Philips, Cisco on brink of connected lighting partnership

Dec. 4, 2015
An announcement by the companies is expected next week, and should include Power over Ethernet.

An announcement by the companies is expected next week, and should include Power over Ethernet.

Philips Lighting and networking equipment giant Cisco look ready to join forces to chase the promising new world of smart, Internet connected LED lighting.

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LEDs Magazine has learned that the two companies will likely announce a long-awaited partnership on either Dec. 10 or 11, finalizing an agreement that some industry observers had expected six months ago. It will be the first of two related announcements by the two companies. The second one is expected to involve a broader set of lighting and technology firms early next year.

The developments come as the Internet and lighting worlds figure out how to compete and collaborate in the digital era now that lighting itself is going digital with LED technology, echoing the way the traditional media and telecommunications industries have worked both with and against powerful Internet companies that have invaded their turf over the last decade.

Details of the hook-up between the world’s largest lighting company, Philips, and $49.2 billion Internet stalwart Cisco, are still sketchy.

But it will almost certainly include using Ethernet cables to provide low-voltage electricity to LED lighting — saving electrical costs on new builds — and to use those same wires to route data to and from net-connected LEDs. So-called “Power over Ethernet” (PoE), as LEDs Magazine notes in a new feature, allows users to control lighting from computers, mobile devices, and apps, either onsite or off, including from around the world. It also turns lights into valuable data nodes, which, when combined with sensors, take note of all sorts of useful information such as building occupancy, temperature, lighting requirements, and security breaches.

Neither Philips nor Cisco would explicitly confirm the pending joint announcement. When LEDs asked for more information about it, a Cisco spokesperson said that “there will be some activity around this next week.” She described it as “related, but not the same” as the announcement coming in early 2016.

A Philips spokesperson said only that “there will be a release that will go out” next week.

Both Philips and Cisco had earlier this fall told LEDs Magazine that they expect to announce major partnerships in the near future related to connected lighting and PoE. As we note in our current PoE feature, it remains to be seen whether that means they will be formally partnering with each other. It’s now looking increasingly likely that they will.

Some industry watchers expected the announcement last June, when Philips invited journalists to Amsterdam headquarters for a day of connected lighting presentations, which was to have included a major partnership announcement by Philips Lighting CEO Eric Rondolat. But a week prior to the event, Philips informed journalists that it was postponing the announcement until a later date, and that Rondolat would thus not attend. Philips did not at the time reveal the name of the partner.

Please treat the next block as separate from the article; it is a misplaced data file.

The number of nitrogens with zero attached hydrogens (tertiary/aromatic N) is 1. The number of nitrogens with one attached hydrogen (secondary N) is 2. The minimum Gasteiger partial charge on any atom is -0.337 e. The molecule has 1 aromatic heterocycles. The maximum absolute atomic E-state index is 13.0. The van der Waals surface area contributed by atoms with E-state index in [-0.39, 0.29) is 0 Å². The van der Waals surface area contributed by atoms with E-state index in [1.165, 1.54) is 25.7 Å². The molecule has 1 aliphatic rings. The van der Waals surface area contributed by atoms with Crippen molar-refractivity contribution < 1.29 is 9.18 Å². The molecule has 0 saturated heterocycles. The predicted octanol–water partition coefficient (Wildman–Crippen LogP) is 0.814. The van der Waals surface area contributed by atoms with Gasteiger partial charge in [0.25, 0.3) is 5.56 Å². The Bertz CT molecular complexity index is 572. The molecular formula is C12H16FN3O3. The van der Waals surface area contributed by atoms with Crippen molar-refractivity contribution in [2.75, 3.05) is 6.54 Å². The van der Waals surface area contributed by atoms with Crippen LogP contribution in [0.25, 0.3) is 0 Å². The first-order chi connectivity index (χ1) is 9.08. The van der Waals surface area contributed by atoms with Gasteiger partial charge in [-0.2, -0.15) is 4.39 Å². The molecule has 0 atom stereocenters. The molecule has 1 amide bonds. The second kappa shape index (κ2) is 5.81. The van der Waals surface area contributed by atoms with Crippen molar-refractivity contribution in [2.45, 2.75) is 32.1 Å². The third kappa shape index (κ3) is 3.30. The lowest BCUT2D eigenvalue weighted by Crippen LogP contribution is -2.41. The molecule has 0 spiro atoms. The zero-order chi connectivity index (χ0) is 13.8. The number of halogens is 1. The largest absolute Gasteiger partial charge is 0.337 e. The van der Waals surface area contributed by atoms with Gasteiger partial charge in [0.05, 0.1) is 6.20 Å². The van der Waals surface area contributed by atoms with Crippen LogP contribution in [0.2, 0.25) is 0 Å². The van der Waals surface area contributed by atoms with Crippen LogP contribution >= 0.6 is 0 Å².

The other presentations went ahead, including a tour of Philips’ showcase installation of PoE LED lighting at The Edge, a modern Amsterdam office building, heralded for sustainability features including LED lighting, passive and active solar power, rainwater capture, gym treadmills connected to electricity generators, and more, as LEDs’ sister publication Lux wrote earlier this year.

Although The Edge’s PoE lighting does not use Cisco equipment, Philips and Cisco have worked together before on PoE. For example, Philips has installed a PoE system across five floors at Cisco’s Canadian corporate headquarters at an office tower in Toronto. (The nearby image rendering is a representation from Cisco of the office’s interactive capabilities enabled by PoE technology, demonstrating the company’s “Internet of Everything” strategy, which includes connected lighting.)

For Philips, a PoE collaboration would mark the latest attempt by the lighting industry to shift away from selling lamps and more toward selling “lighting as a service,” as LEDs will purportedly last for decades, depriving the industry of a lamp replacement market. When GE restructured its lighting business in October, for instance, it lumped commercial and industrial LEDs into a new energy and data services business called GE Current, a key prong in CEO Jeff Immelt’s “industrial Internet” strategy of connecting objects and machines and leveraging data from them. Likewise, LED specialist Aurora Group recently created an Internet-connected lighting division when it reorganized.

By partnering with Cisco for connected lighting, Philips could be making its lighting division more attractive to suitors, as the company continues to try to find a buyer for it.

Cisco is a leading proponent of the fledgling Internet of Things (IoT) in which any object that can be digitized will be. It all requires more Internet switches, gateways, and other gear — all Cisco staples. Cisco has been selling switches to support PoE-based printers and voice over IP (VoIP) telephony for more than a decade.

LEDs Magazine will be watching developments and plans to report on the announcement.

MARK HALPERis a contributing editor for LEDs Magazine, and an energy, technology, and business journalist ([email protected]).